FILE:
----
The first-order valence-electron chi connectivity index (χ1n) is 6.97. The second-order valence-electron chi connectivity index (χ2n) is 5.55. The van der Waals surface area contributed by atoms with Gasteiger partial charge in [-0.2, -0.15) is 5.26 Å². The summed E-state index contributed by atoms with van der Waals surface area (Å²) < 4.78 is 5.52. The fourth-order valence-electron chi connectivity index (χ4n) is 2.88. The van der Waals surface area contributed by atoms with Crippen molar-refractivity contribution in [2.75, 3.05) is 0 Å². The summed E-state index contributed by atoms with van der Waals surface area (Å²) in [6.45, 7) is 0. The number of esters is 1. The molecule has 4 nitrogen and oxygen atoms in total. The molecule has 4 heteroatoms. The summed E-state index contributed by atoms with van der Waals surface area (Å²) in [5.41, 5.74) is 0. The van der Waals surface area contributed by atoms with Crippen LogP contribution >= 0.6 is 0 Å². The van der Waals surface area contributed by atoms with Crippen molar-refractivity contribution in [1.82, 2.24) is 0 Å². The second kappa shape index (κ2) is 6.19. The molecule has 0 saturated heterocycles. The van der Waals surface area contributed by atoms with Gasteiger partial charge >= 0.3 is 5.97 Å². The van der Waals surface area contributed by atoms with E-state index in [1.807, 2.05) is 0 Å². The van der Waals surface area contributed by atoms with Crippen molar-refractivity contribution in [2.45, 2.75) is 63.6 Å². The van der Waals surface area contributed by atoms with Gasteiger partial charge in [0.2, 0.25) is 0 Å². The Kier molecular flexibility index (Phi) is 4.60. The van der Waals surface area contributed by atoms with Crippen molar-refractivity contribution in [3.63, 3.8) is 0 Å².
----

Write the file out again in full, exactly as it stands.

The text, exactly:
The first-order valence-electron chi connectivity index (χ1n) is 6.97. The second-order valence-electron chi connectivity index (χ2n) is 5.55. The van der Waals surface area contributed by atoms with Gasteiger partial charge in [-0.2, -0.15) is 5.26 Å². The summed E-state index contributed by atoms with van der Waals surface area (Å²) < 4.78 is 5.52. The fourth-order valence-electron chi connectivity index (χ4n) is 2.88. The van der Waals surface area contributed by atoms with Crippen molar-refractivity contribution in [2.75, 3.05) is 0 Å². The summed E-state index contributed by atoms with van der Waals surface area (Å²) in [6.45, 7) is 0. The number of esters is 1. The molecule has 4 nitrogen and oxygen atoms in total. The molecule has 4 heteroatoms. The summed E-state index contributed by atoms with van der Waals surface area (Å²) in [5.41, 5.74) is 0. The van der Waals surface area contributed by atoms with Crippen LogP contribution >= 0.6 is 0 Å². The van der Waals surface area contributed by atoms with Crippen molar-refractivity contribution in [1.82, 2.24) is 0 Å². The second kappa shape index (κ2) is 6.19. The molecule has 0 saturated heterocycles. The van der Waals surface area contributed by atoms with Gasteiger partial charge >= 0.3 is 5.97 Å². The van der Waals surface area contributed by atoms with E-state index in [1.807, 2.05) is 0 Å². The van der Waals surface area contributed by atoms with Crippen molar-refractivity contribution in [2.45, 2.75) is 63.6 Å². The van der Waals surface area contributed by atoms with Gasteiger partial charge in [0.2, 0.25) is 0 Å². The Kier molecular flexibility index (Phi) is 4.60. The van der Waals surface area contributed by atoms with Crippen molar-refractivity contribution in [3.63, 3.8) is 0 Å².